Do I sound bitter? I’m not. I’m excited because today an email popped in my inbox asking if the old scrytch user group was still alive. Frankly, it’s been dead for years. It’s just a home for bots and spiders now, but someone had a brilliant idea – let’s see if a new home can bring it to life. So, I’m happy to say Scrytch – Denver lives again!

it’s 3:45…i’m sitting at my desk drinking a beer and trying to find a way to end my day on a good note… i woke up this morning…yesterday morning…in a poor mood…i had to go to work on what was supposed to be my day off…strike one…

next, i find out that the one radio station that made me excited to turn on the radio has folded and become…ugh, how to describe this without promoting it in any way…it’s now a station who’s airtime is bought and paid for, in its entirety by a major local strip club…so there are no commercials, just sad little teases to promote the club…and the name…well, they’ve named themselves after the most prominant feature on the on the show club dance floor…i’ll let you figure it out…the music is not all bad…just mostly bad…it’s exactly what you would expect to hear in a strip club…just subtract the writhing naked flesh and the overpriced drinks and you can make the inside of your car as soulless and depressing as closing time on a slow night…strike two…

have you ever worked for someone who wants to impress you how much smarter they are than you, but they’re actually not…strike three…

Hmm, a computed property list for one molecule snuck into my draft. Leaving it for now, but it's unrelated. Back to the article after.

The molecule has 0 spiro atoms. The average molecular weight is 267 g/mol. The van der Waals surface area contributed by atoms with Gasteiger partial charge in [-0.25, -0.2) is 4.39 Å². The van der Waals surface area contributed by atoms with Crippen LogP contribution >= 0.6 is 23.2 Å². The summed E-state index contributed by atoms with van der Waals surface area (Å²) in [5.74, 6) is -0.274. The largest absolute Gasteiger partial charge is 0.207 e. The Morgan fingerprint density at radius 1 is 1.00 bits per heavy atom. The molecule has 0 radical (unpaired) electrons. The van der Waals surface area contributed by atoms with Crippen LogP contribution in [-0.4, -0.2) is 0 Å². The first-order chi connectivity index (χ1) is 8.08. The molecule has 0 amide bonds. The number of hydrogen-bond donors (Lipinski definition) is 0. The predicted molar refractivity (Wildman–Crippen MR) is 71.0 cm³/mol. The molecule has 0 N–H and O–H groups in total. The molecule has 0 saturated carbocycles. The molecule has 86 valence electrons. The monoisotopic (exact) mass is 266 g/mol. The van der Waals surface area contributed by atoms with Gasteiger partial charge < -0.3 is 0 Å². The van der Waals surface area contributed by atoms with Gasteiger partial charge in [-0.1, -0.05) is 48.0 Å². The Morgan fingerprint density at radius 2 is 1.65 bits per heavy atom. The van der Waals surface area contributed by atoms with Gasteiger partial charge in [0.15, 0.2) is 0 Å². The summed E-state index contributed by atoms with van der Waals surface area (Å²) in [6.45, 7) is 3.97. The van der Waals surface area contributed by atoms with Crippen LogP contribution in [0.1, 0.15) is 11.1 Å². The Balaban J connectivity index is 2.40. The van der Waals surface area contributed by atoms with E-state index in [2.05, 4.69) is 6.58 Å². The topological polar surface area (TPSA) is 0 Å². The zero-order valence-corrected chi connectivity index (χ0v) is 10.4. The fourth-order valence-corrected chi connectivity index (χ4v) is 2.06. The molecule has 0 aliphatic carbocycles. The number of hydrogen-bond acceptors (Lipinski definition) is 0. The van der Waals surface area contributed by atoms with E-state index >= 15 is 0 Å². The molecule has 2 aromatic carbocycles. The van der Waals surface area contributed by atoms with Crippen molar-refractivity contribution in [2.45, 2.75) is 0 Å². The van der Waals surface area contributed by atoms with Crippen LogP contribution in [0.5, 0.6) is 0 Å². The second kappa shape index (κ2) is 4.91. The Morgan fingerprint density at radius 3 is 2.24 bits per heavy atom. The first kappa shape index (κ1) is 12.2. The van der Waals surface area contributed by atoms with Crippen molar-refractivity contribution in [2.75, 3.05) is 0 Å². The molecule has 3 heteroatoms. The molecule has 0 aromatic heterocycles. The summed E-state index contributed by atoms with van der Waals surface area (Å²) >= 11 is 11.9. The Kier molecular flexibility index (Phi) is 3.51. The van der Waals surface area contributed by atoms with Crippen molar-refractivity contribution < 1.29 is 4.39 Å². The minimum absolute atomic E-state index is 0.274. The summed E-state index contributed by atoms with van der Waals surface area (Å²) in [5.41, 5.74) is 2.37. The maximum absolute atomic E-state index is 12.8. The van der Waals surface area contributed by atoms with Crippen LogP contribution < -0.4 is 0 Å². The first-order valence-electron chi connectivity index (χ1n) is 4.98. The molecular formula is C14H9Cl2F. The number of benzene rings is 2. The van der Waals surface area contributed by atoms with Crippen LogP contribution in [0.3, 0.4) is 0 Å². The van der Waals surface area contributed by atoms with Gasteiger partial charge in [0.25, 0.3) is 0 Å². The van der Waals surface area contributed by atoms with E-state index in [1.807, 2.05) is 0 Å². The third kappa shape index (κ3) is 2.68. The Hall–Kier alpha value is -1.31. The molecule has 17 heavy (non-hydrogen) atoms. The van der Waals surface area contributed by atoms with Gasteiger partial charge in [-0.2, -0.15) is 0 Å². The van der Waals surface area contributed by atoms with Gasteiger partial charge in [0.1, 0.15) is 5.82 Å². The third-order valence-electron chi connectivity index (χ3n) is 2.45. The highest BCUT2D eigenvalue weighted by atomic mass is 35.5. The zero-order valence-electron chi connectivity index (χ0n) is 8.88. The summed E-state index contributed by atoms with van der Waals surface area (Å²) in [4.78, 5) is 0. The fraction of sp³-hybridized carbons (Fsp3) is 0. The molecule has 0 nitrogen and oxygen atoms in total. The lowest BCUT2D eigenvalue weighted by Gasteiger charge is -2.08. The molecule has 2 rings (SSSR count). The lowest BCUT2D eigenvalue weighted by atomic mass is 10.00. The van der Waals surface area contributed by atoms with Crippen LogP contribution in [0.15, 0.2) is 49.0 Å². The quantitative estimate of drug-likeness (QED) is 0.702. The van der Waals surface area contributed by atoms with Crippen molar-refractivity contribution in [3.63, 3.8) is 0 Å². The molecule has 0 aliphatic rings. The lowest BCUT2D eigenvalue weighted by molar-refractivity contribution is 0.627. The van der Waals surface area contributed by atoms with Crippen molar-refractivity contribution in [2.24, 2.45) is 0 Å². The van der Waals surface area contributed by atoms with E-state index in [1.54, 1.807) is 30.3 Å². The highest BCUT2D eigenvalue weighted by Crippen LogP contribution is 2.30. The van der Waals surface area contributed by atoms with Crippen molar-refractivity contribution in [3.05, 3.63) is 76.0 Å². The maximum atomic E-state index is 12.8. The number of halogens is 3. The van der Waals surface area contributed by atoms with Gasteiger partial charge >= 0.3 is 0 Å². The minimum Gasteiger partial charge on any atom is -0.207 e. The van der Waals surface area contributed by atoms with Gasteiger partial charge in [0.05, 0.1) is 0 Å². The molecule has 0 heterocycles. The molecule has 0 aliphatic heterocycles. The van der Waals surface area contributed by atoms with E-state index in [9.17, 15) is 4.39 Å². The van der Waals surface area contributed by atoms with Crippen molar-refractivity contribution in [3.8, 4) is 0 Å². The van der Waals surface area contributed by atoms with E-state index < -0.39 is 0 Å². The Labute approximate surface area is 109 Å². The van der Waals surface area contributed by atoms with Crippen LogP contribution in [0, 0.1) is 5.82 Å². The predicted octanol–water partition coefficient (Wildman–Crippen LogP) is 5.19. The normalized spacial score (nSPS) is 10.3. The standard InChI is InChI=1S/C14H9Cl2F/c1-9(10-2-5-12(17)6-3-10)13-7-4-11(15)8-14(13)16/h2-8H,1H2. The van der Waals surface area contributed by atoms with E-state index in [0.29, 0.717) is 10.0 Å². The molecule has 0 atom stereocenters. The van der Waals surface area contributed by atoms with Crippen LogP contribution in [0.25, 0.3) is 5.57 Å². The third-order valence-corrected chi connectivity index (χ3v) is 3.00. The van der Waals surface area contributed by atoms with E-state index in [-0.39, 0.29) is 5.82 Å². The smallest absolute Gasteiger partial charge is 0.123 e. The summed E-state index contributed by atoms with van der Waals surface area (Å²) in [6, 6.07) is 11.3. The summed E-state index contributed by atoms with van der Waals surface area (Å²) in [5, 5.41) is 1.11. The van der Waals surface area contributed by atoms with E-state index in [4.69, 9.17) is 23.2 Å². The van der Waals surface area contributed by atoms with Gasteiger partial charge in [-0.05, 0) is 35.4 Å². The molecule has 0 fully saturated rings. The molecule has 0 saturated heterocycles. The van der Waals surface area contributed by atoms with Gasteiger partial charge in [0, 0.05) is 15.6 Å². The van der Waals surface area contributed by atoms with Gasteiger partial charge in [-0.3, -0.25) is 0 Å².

so here i am, trying to prevent my day from being an entire waste…let’s try this…


Wind und Welle by Franz von Stuck…another pre WWII German painter has captured my imagination…here, it seems Stuck has personified the interplay between wind and the sea and turned it into something beyond wonderful…

yes, that’ll do…

i’ve submitted a story to a local lit journal il literate magazine…please check it out and vote for it if you like it…thanks…

their theme is Love to Hate, Hate to Love…


Eric’s tree…

a lot of birthdays recently…and upcoming…it seems like most of my favorite people in this life were born in springtime…i don’t know what that means, but i’m pretty sure it means something…this tree is a memorial for one of the departed

and because I missed a day, here’s a bonus photo for you…

fresh blood on the pavement…

whatever happened here, it wasn’t fun…

In this world, there’s being successful and there’s being good. Being successful only makes you rich, but being good makes you immortal. Every man has to ask himself which he wants to be.” Jason Sheehan, Westword 4.1.09